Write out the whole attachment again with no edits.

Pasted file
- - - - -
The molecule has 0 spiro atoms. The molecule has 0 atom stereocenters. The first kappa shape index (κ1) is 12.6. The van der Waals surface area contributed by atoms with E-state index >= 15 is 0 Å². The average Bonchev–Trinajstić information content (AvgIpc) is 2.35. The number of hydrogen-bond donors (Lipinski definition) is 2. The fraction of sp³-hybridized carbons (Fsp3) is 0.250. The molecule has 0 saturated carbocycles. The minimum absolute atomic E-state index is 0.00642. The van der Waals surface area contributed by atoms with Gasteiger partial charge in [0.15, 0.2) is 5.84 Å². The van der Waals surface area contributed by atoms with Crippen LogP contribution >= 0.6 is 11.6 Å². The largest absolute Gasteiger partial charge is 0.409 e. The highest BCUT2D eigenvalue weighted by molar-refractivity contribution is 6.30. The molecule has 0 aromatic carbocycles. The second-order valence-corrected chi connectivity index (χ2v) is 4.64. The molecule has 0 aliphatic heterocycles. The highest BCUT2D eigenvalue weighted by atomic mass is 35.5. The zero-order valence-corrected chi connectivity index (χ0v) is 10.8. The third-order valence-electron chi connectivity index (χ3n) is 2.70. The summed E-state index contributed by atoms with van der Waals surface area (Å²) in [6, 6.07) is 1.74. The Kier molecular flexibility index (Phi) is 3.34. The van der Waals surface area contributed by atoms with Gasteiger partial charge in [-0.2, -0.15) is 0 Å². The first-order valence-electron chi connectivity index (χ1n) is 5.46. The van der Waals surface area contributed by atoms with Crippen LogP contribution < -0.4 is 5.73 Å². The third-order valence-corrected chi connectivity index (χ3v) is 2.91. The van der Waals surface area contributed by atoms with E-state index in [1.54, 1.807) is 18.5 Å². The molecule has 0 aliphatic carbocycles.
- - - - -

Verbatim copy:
The molecule has 0 spiro atoms. The molecule has 0 atom stereocenters. The first kappa shape index (κ1) is 12.6. The van der Waals surface area contributed by atoms with E-state index >= 15 is 0 Å². The average Bonchev–Trinajstić information content (AvgIpc) is 2.35. The number of hydrogen-bond donors (Lipinski definition) is 2. The fraction of sp³-hybridized carbons (Fsp3) is 0.250. The molecule has 0 saturated carbocycles. The minimum absolute atomic E-state index is 0.00642. The van der Waals surface area contributed by atoms with Gasteiger partial charge in [0.15, 0.2) is 5.84 Å². The van der Waals surface area contributed by atoms with Crippen LogP contribution >= 0.6 is 11.6 Å². The largest absolute Gasteiger partial charge is 0.409 e. The highest BCUT2D eigenvalue weighted by molar-refractivity contribution is 6.30. The molecule has 0 aromatic carbocycles. The second-order valence-corrected chi connectivity index (χ2v) is 4.64. The molecule has 0 aliphatic heterocycles. The highest BCUT2D eigenvalue weighted by atomic mass is 35.5. The zero-order valence-corrected chi connectivity index (χ0v) is 10.8. The third-order valence-electron chi connectivity index (χ3n) is 2.70. The summed E-state index contributed by atoms with van der Waals surface area (Å²) in [6, 6.07) is 1.74. The Kier molecular flexibility index (Phi) is 3.34. The van der Waals surface area contributed by atoms with Gasteiger partial charge in [-0.2, -0.15) is 0 Å². The first-order valence-electron chi connectivity index (χ1n) is 5.46. The van der Waals surface area contributed by atoms with Crippen LogP contribution < -0.4 is 5.73 Å². The third-order valence-corrected chi connectivity index (χ3v) is 2.91. The van der Waals surface area contributed by atoms with E-state index in [1.54, 1.807) is 18.5 Å². The molecule has 0 aliphatic carbocycles.